Melissa Dinsman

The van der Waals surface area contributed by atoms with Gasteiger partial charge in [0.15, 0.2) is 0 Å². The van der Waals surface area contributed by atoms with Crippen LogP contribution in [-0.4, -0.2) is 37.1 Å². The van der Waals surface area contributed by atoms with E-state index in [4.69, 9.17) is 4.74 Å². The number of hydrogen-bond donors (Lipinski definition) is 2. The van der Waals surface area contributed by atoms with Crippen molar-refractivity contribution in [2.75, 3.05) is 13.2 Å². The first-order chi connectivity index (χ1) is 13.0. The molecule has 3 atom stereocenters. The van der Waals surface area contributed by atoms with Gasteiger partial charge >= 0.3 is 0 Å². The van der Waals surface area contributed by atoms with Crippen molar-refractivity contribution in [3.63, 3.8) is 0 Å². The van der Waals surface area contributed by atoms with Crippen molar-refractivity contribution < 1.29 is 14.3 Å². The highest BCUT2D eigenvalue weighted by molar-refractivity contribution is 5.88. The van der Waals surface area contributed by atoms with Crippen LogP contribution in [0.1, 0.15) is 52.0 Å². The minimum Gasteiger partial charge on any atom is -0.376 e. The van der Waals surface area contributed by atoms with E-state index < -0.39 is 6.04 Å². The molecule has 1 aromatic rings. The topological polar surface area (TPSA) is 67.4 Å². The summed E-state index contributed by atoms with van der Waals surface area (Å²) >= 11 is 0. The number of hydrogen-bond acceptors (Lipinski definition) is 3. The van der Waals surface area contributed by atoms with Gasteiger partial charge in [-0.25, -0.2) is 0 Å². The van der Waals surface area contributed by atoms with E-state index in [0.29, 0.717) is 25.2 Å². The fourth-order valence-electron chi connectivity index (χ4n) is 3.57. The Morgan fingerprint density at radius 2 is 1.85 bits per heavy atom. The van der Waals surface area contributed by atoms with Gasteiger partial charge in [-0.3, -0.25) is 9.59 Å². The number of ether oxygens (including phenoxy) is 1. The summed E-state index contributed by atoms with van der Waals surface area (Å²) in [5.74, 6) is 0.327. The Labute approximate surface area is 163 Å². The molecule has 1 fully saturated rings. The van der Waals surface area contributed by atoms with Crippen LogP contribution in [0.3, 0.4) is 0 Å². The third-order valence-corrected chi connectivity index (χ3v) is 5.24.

Much has been written about the right-wing politics and eugenicist sympathies of Yeats’s late-1930s poetry in general and about On the Boiler in particular. Yeats’s focus on Ireland’s degeneration and his calls for its regeneration through cultural (and even biological methods) coincided with his dalliance with the Irish Blueshirts and his frustrations with the transformations of the Irish Free State under Éamon de Valera. However, these years also proved to be Yeats’s most active in terms of radio broadcasting, with six of his nine broadcasts made between 1937 and 1938. In this essay, I read Yeats’s broadcasts, in particular “In the Poet’s Pub,” “In the Poet’s Parlour,” and “My Own Poetry” alongside On the Boiler to show how themes of degeneration and regeneration link these works. As a medium, radio could advance the cultural degeneration and pandering to the masses to which Yeats was opposed. However, it was also within radio’s capabilities to control modes of broadcasting, influencing the public and regenerating Irish culture through the dissemination of poetry.